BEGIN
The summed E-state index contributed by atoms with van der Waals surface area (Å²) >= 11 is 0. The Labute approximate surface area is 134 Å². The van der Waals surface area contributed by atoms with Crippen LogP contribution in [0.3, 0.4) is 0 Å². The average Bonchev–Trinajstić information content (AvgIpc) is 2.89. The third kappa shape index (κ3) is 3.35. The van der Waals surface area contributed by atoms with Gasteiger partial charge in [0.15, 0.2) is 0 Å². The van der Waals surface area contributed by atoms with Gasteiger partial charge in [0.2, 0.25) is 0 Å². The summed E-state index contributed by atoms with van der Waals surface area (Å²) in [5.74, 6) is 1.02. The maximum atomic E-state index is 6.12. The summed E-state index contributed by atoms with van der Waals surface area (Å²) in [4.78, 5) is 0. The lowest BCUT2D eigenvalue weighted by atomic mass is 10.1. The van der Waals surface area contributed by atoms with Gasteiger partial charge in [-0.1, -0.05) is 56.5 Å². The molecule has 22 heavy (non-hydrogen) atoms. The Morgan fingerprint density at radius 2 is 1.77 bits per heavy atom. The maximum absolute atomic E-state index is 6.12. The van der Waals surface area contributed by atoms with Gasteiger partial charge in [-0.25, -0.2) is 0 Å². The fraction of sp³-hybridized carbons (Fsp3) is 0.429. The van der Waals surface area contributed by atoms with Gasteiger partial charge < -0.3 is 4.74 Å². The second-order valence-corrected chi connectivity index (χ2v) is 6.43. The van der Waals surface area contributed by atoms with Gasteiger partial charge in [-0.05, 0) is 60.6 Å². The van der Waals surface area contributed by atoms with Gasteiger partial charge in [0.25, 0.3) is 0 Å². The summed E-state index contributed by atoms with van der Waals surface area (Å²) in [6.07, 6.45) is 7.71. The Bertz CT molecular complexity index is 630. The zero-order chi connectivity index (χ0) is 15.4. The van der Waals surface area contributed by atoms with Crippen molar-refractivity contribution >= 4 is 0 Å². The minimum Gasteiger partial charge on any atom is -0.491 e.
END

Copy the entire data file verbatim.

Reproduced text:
The summed E-state index contributed by atoms with van der Waals surface area (Å²) >= 11 is 0. The Labute approximate surface area is 134 Å². The van der Waals surface area contributed by atoms with Crippen LogP contribution in [0.3, 0.4) is 0 Å². The average Bonchev–Trinajstić information content (AvgIpc) is 2.89. The third kappa shape index (κ3) is 3.35. The van der Waals surface area contributed by atoms with Gasteiger partial charge in [0.15, 0.2) is 0 Å². The van der Waals surface area contributed by atoms with Gasteiger partial charge in [0.2, 0.25) is 0 Å². The summed E-state index contributed by atoms with van der Waals surface area (Å²) in [5.74, 6) is 1.02. The maximum atomic E-state index is 6.12. The summed E-state index contributed by atoms with van der Waals surface area (Å²) in [4.78, 5) is 0. The lowest BCUT2D eigenvalue weighted by atomic mass is 10.1. The van der Waals surface area contributed by atoms with Gasteiger partial charge in [-0.1, -0.05) is 56.5 Å². The molecule has 22 heavy (non-hydrogen) atoms. The Morgan fingerprint density at radius 2 is 1.77 bits per heavy atom. The maximum absolute atomic E-state index is 6.12. The van der Waals surface area contributed by atoms with Gasteiger partial charge in [-0.25, -0.2) is 0 Å². The fraction of sp³-hybridized carbons (Fsp3) is 0.429. The van der Waals surface area contributed by atoms with Gasteiger partial charge < -0.3 is 4.74 Å². The second-order valence-corrected chi connectivity index (χ2v) is 6.43. The van der Waals surface area contributed by atoms with Gasteiger partial charge in [-0.05, 0) is 60.6 Å². The van der Waals surface area contributed by atoms with Gasteiger partial charge in [0.25, 0.3) is 0 Å². The summed E-state index contributed by atoms with van der Waals surface area (Å²) in [6.07, 6.45) is 7.71. The Bertz CT molecular complexity index is 630. The zero-order chi connectivity index (χ0) is 15.4. The van der Waals surface area contributed by atoms with Crippen molar-refractivity contribution >= 4 is 0 Å². The minimum Gasteiger partial charge on any atom is -0.491 e.